Updated: Whole Foods has responded -
Hi. This is Jason from Whole Foods. I’m the marketing coordinator for Portland. Thanks for stopping by the Fremont store this weekend. We appreciate the point you made about the Hatch green chiles. The roasting method we used is standard in New Mexico and in most farmers markets, but we see your point. We agree with you and have already made changes. Our method as we roast in the future will be different.
It’s important to set the record straight with our prepared foods. In every corner of our stores, it’s our business to provide the highest quality foods we can find at the most competitive prices. Our quality standards are guaranteed so that when you walk through the door you know exactly what you’re getting. 75 percent of our prepared food selections are made from scratch right in our stores. The other 25 percent are made by small producers who purchase their raw ingredients from our suppliers and all of these products meet our quality standards. None of the prepared foods teams in the Pacific Northwest source ingredients from Sysco. We use the same distributors for our prepared foods as we do in the rest of the store. That means that we’re making dishes with the same meat and fish as you’ll see in our butcher or seafood case. The produce we use is sourced from the same place as those you’ll see in the produce department. So go ahead and enjoy the broccoli crunch salad – from the store or your kitchen. If you need the recipe, we’re happy to send that your way. Feel free to email me if you have any questions.
Nicely played, Whole Foods. I appreciate the response!
Over the weekend, I happened into Whole Foods on Fremont, and noticed they were roasting Hatch green chiles. It seemed like a nice alternative for people who couldn’t get to the farmers market, or didn’t have a way to roast the chiles at home.
So as I’m watching, they pulled the peppers out of the roaster, and threw them into flimsy plastic produce bags before taking them into their kitchen to be placed into plastic clamshells.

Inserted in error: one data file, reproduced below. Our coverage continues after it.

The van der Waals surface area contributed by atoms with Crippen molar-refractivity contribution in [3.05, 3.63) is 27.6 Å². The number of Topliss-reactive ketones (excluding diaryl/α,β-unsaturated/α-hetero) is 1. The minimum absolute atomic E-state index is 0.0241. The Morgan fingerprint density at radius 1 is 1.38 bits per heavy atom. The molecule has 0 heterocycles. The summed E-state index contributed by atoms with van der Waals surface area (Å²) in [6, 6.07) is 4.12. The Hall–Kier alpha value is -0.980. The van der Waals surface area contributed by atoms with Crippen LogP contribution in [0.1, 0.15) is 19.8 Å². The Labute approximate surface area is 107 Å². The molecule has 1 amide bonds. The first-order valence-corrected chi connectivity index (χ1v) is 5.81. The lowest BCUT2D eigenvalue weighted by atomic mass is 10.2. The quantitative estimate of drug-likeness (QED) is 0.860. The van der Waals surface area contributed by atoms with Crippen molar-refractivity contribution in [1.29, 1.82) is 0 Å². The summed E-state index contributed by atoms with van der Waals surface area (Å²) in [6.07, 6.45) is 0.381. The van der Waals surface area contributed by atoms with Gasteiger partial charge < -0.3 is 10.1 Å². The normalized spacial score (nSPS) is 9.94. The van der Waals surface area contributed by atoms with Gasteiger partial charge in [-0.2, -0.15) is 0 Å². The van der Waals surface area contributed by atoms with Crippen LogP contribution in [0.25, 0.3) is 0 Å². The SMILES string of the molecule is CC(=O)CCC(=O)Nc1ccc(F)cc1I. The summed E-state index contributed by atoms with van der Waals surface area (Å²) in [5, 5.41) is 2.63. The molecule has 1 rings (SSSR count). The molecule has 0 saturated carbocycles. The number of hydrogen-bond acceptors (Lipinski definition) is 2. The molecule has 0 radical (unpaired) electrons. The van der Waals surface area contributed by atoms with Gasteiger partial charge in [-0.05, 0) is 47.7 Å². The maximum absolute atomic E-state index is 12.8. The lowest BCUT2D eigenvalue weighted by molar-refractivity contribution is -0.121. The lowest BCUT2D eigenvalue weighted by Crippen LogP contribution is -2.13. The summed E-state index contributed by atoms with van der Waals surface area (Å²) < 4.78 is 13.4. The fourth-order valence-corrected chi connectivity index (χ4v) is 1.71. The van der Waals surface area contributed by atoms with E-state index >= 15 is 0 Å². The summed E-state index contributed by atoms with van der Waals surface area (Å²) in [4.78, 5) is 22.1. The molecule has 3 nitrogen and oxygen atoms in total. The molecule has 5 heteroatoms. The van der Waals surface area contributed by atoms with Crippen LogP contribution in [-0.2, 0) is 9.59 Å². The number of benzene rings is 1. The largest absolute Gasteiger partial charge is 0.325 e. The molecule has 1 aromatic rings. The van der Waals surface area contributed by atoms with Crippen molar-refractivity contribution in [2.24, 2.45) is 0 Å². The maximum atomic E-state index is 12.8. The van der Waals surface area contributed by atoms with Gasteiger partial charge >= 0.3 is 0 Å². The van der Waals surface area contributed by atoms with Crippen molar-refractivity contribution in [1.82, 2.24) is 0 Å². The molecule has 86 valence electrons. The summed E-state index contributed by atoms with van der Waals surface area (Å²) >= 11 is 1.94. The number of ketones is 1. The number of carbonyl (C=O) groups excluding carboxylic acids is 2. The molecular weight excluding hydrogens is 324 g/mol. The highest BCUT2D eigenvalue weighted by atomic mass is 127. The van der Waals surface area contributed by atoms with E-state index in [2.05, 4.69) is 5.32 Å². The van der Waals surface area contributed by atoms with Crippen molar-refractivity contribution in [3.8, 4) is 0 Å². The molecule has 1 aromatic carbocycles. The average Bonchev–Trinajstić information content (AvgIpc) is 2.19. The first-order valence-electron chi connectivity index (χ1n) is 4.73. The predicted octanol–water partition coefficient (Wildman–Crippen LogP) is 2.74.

Why on earth would they put something so hot into a plastic bag? By the time they got into the kitchen, the bags were distorting from the heat. Yes, peppers are commonly put into paper bags to steam them and make it easier to remove the skin, but never plastic, which leaches chemicals when it becomes hot.
I wasn’t going to bring this next topic up, but since I’m talking about Whole Foods anyway, I’m going to give it a quick mention. In late July, Gawker, an online gossip site, ran a withering resignation letter from a former employee of Whole Foods. Of course the letter went viral, and to the dismay of the author and the grocery chain, it was read by millions. You can become one of them by clicking here.
There are legions of stories like this, and much of their content can be taken with a grain of salt. However, one of the comments highlighted by Gawker, says, “Almost all of the prepared foods come from Sysco, not the sales floor. The only time you’ll be eating anything even remotely similar to organic romaine in your $9 caesar salad, is if they had bunch of it on spoil in the produce department.”
Whole Foods, I live near your Pearl District store, and will admit, when I’m not feeling well, or am just too lazy to cook, I will wander in and grab something from the hot foods area, or even better, a large container of broccoli crunch salad, which is like crack. Note: I’ve always prided myself on eating slightly more healthy than usual when I indulged. However, an employee whispered to me last week, “The secret ingredient is bacon grease”, which gave me pause.
So my questions are as follows:
- Did someone just not think through the hot chiles/plastic bag combination?
- Are the ingredients for the prepared foods from Sysco?
I will still eat your broccoli salad, but am now thinking it is time I get off my fat ass and make it myself – with good bacon grease and my home-made mayonnaise.